But for those willing to look more closely, Rubio was in fact improving as a shooter for most of this season. The Wolves recently released a valuable stat sheet breaking down the performance of each player into ten-game increments over the first 70 games of the season. (Wednesday’s win over the Kings was game 71.)

This breakdown shows that Rubio was making 39.3 percent of his field goals the first six games of the season. But then he got hurt and missed six contests — the final four of the team’s first ten games, and the first two of games 11-20, In the eight games after his return from those troubling ankle injuries, when he obviously wasn’t completely recovered, his field goal percentage plummeted to 30.0.

Since then, it’s been a steady climb in accuracy with each ten-game increment. In games 21-30, Rubio shot 33.8 percent. In games 31-40, it edged up to 34.6 percent, and then bumped to 38.2 percent in games 41-50.

In a season where the average field goal percentage is 45.2 percent, those improvements still amount to lousy shooting. But Rubio is so adept at other aspects of the game that he doesn’t even have to be average to solidify his status as an asset for the Wolves moving forward; he just can’t be as flagrantly terrible as his career percentages before this season.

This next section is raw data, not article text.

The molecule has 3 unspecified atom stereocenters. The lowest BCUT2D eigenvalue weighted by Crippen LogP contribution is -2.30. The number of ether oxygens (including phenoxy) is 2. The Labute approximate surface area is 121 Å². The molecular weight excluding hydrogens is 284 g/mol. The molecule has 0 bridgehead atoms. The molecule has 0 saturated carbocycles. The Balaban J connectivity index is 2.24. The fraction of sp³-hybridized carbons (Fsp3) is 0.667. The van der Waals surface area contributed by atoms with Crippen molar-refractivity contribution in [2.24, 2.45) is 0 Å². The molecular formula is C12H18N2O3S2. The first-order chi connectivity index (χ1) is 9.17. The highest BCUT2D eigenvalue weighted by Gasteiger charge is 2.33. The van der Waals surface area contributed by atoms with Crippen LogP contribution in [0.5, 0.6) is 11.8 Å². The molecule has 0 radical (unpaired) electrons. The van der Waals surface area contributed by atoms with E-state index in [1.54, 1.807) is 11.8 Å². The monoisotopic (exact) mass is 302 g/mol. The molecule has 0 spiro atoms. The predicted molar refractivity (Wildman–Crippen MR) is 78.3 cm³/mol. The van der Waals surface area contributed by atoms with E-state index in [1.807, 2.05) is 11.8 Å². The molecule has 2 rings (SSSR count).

Synergy with LaVine

I highlighted the Toronto game because it was the first time all season where LaVine and Rubio started in the back court together. It is a tandem Wolves fans have clamored for over much of the season. And the pairing has obviously been a catalyst for Minnesota’s — and Rubio’s — heightened offensive prowess over the past two months.

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Mitchell announced LaVine would be his starting shooting guard early in the preseason, an experiment that mysteriously lasted all of three games. Possible reasons why the team pulled the plug on the lineup include that it would rob minutes from veteran guard Kevin Martin (who has since been bought out and is no longer with the team); force Wiggins to match up with bigger and rougher small forwards, compel LaVine to likewise step up in the size and weight of his matchups from point guard to shooting guard; and continue to groom LaVine at the point because of a lack of confidence in Rubio.

The All Star break was a nine-day hiatus, a time to take stock of the team 54 games into the 82-game season. Mitchell and general manager Milt Newton are both filling in on roles once filled by the late Flip Saunders—Newton guides personnel moves as the interim President of Basketball Operations and Mitchell is the interim head coach.

Over the break, both men apparently recognized that the best way to secure their future employment was to promote the long-term development of the roster.  That meant getting LaVine more playing time at his natural shooting guard position, buying out Martin and point guard Andre Miller, curbing the minutes of veterans Garnett (who hasn’t played since late January) and Tayshaun Prince, and giving backup point guard minutes to Tyus Jones.

The result has been bountiful offense, especially from the starters, and cringe-worthy defense. But the biggest takeaway for the future has been the synergy between Rubio and LaVine.

The new back court tandem was unveiled in game 54. According to the ten-game increments, Rubio shot 41.5 percent from the field in games 51-60, and 44.6 percent in games 61-70—in other words, he has improved his field goal accuracy in five straight ten-game increments.